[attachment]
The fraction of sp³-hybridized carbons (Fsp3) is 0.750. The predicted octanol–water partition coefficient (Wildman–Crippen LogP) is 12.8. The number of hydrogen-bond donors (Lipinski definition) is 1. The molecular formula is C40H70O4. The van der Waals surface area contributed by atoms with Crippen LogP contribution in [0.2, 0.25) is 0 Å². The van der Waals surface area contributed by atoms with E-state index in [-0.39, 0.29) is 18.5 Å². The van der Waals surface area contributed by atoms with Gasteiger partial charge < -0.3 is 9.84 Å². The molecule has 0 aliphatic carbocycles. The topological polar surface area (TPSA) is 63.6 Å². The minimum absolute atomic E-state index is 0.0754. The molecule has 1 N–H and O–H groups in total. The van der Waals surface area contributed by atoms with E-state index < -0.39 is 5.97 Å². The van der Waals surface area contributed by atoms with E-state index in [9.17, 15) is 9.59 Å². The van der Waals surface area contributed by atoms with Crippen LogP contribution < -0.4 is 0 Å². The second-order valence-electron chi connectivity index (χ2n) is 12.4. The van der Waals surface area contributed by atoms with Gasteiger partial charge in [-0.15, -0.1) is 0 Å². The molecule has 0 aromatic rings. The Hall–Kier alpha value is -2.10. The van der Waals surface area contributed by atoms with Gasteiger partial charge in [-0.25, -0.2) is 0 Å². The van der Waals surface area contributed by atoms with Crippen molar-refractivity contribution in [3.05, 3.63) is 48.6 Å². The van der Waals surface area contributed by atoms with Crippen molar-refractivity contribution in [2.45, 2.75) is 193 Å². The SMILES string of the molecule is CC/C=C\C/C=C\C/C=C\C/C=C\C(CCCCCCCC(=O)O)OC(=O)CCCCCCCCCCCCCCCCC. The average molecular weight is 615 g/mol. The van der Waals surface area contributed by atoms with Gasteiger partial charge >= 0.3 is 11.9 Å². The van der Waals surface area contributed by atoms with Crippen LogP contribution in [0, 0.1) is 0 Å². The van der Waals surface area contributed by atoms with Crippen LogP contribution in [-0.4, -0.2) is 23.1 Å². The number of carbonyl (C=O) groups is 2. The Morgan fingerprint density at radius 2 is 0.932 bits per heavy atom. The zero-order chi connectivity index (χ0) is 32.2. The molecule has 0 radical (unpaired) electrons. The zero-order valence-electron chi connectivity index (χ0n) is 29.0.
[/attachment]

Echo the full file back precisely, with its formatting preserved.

The fraction of sp³-hybridized carbons (Fsp3) is 0.750. The predicted octanol–water partition coefficient (Wildman–Crippen LogP) is 12.8. The number of hydrogen-bond donors (Lipinski definition) is 1. The molecular formula is C40H70O4. The van der Waals surface area contributed by atoms with Crippen LogP contribution in [0.2, 0.25) is 0 Å². The van der Waals surface area contributed by atoms with E-state index in [-0.39, 0.29) is 18.5 Å². The van der Waals surface area contributed by atoms with Gasteiger partial charge < -0.3 is 9.84 Å². The molecule has 0 aliphatic carbocycles. The topological polar surface area (TPSA) is 63.6 Å². The minimum absolute atomic E-state index is 0.0754. The molecule has 1 N–H and O–H groups in total. The van der Waals surface area contributed by atoms with E-state index < -0.39 is 5.97 Å². The van der Waals surface area contributed by atoms with E-state index in [9.17, 15) is 9.59 Å². The van der Waals surface area contributed by atoms with Crippen LogP contribution < -0.4 is 0 Å². The second-order valence-electron chi connectivity index (χ2n) is 12.4. The van der Waals surface area contributed by atoms with Gasteiger partial charge in [-0.15, -0.1) is 0 Å². The molecule has 0 aromatic rings. The Hall–Kier alpha value is -2.10. The van der Waals surface area contributed by atoms with Gasteiger partial charge in [-0.25, -0.2) is 0 Å². The van der Waals surface area contributed by atoms with Crippen molar-refractivity contribution in [3.05, 3.63) is 48.6 Å². The van der Waals surface area contributed by atoms with Crippen molar-refractivity contribution in [2.45, 2.75) is 193 Å². The SMILES string of the molecule is CC/C=C\C/C=C\C/C=C\C/C=C\C(CCCCCCCC(=O)O)OC(=O)CCCCCCCCCCCCCCCCC. The average molecular weight is 615 g/mol. The van der Waals surface area contributed by atoms with Gasteiger partial charge >= 0.3 is 11.9 Å². The van der Waals surface area contributed by atoms with Crippen LogP contribution in [0, 0.1) is 0 Å². The van der Waals surface area contributed by atoms with Crippen LogP contribution in [-0.4, -0.2) is 23.1 Å². The number of carbonyl (C=O) groups is 2. The Morgan fingerprint density at radius 2 is 0.932 bits per heavy atom. The zero-order chi connectivity index (χ0) is 32.2. The molecule has 0 radical (unpaired) electrons. The zero-order valence-electron chi connectivity index (χ0n) is 29.0.